Archive for Banff Centre

Mnt Rundle [jatp]

Posted in Statistics with tags , , , , , , , , , on March 3, 2017 by xi'an

off to Banff [17w5024]

Posted in Mountains, pictures, Running, Statistics, Travel, University life with tags , , , , , , on February 18, 2017 by xi'an

Today, I fly from Paris to Amsterdam to Calgary to attend the ABC’ory workshop (15w2214) at the Banff International Research Station (BIRS) that Luke Bornn, Jukka Corander, Gael Martin, Dennis Prangle, Richard Wilkinson and myself built. The meeting is to brainstorm about the foundations of ABC for statistical inference rather than about the computational aspects of ABC, but the schedule is quite flexible for other directions!

two years eight months and twenty eight days [book review]

Posted in Books, Travel with tags , , , , , , , , on November 1, 2015 by xi'an

I have now read through Salman Rushdie‘s version of the tales of 1001 nights (which amount to two years, eight months, and twenty-eight nights—this would make exactly two years and nine months if the last month was a month of February!, not that it particularly matters). It is a fantastic tale, with supernatural jinns playing an obviously supernatural role, a tale which plot does not matter very much as it is the (Pandora) box for more tales and deeper philosophical reflections about religion and rationality. It is not a novel and even less a science-fiction novel as I read it in some reviews.

“It was the ungodly who had been specified as the targets but (…) this place was not at all ungodly. In point of fact it was excessively godly.”

What I liked very much, besides the literary style and the almost overwhelming culture (or cultures) of the author—of which I certainly missed a large chunk!—, in two years, eight months, and twenty-eight nights is the mille-feuille structure of the story and the associated distanciation imposed upon the reader against a natural reader’s tendency to believe or want to believe despite all inconsistencies. An induced agnosticism of sorts most appropriate to mock the irrationality of religious believers, jinns and humans alike, in a godless universe: while jinn magic abounds in the book, there is no god or at least no acting god that we can detect. But gods and religious beliefs are exploited in the war of the jinns against the hapless humans. There are just as many levels of irony therein, which further contribute to skepticism and disbelief.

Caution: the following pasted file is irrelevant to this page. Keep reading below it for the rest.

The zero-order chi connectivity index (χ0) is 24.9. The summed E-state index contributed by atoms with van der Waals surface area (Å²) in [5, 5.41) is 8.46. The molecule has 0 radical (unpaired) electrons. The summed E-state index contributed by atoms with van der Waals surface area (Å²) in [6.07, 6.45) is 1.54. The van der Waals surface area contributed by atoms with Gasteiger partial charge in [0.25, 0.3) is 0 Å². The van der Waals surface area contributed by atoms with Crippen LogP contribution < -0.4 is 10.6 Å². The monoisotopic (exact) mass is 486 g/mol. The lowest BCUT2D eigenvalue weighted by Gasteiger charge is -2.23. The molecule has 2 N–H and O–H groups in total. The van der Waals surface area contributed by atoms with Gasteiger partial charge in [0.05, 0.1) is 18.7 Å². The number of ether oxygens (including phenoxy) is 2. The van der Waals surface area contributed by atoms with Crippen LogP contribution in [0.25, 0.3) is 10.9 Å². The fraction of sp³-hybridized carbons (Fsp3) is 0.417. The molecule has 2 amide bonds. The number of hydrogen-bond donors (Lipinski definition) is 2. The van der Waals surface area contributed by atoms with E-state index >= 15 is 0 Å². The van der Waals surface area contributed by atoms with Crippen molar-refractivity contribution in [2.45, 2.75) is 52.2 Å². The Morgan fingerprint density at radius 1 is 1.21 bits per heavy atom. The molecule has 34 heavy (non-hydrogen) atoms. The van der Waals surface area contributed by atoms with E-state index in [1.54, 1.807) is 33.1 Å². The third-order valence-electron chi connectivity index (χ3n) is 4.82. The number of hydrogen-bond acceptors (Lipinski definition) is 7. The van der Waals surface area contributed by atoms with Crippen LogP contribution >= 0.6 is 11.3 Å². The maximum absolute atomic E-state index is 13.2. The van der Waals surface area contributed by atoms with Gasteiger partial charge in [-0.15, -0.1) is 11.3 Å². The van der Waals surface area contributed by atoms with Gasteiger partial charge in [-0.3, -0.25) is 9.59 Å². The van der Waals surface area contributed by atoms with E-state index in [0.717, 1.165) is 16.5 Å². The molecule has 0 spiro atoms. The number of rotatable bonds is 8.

“Many, including the present author, trace the beginnings of the so-called “death of the gods”, back to this period.”

The book is also very much embedded in today’s world, for all its connections with medieval philosophy and the historical character Ibn Rushdn (whose name was borrowed by Rushdie’s father to become their family name) or Averroes. The War on Terror, the Afghan and Syrian rise of religious fundamentalists, the Wall Street excesses, even the shooting down of the Malaysian airline MH17 by Ukrainian rebels, all take place in the background of the so-called war of the jinns. Which makes the conclusion of the book highly pessimistic if in tune with the overall philosophical cynicism of the author: if it really takes magical forces and super-heroes to bring rationality to the world, there is little hope for our own world…

“He passed a woman with astonishing face makeup, a zipper running down the middle of her face, `unzipped’ around her mouth to reveal bloody skinless flesh all the way down her chin.”

A last remark is that the above description of an Halloween disguise reminded me of the disguise my friend Julien Cornebise opted for a few years ago! No surprise as this is exactly the same. Which shows that Rushdie and he share some common background in popular culture.

Banff snapshot [#3]

Posted in pictures, Travel with tags , , , , , , on October 4, 2015 by xi'an

Salman Rushdie at the Banff Centre

Posted in Books, Kids, Mountains, pictures, Travel with tags , , , , , , , , , on September 28, 2015 by xi'an

By a great coincidence, I happened to be in Banff the same weekend as Salman Rushdie was giving a talk at the Banff Centre on his latest book! And got the news early enough to book a seat. The amphitheatre was unsurprisingly full and Salman Rushdie was interviewed by Eleanor Wachtel, first about the book and what led to its creation, especially the influence of his parents, and then second about his life and career, with an obvious focus on Khomeini’s fatwa. (The whole interview is podcasted on CBC.) Rushdie was witty and funny, even about the darkest moments, and discussed how in his youth no one would have imagined that religion would become such a central issue, defining and reducing people rather than being a part of them that would need no discussion. And how his family was de facto atheist, if not in words. The interview spent too little time on Rusdhie’s stand on freedom of expression, although he briefly spoke about the growing threats to this freedom, including those made in the name of religious freedom. (As we were reminded yesterday by the Warwick student union decision to bar Maryam Namazie from speaking on campus.) The experience was quite a treat, adding to the many bonuses of spending this weekend in Banff. Although I must admit I was fighting jetlag that late at night and hence must have dozed at points… (As an aside, I was rather surprised to see no security or police around the Banff Centre theatre, but of course this does not mean there was none. And this is Banff, not New York City or London.)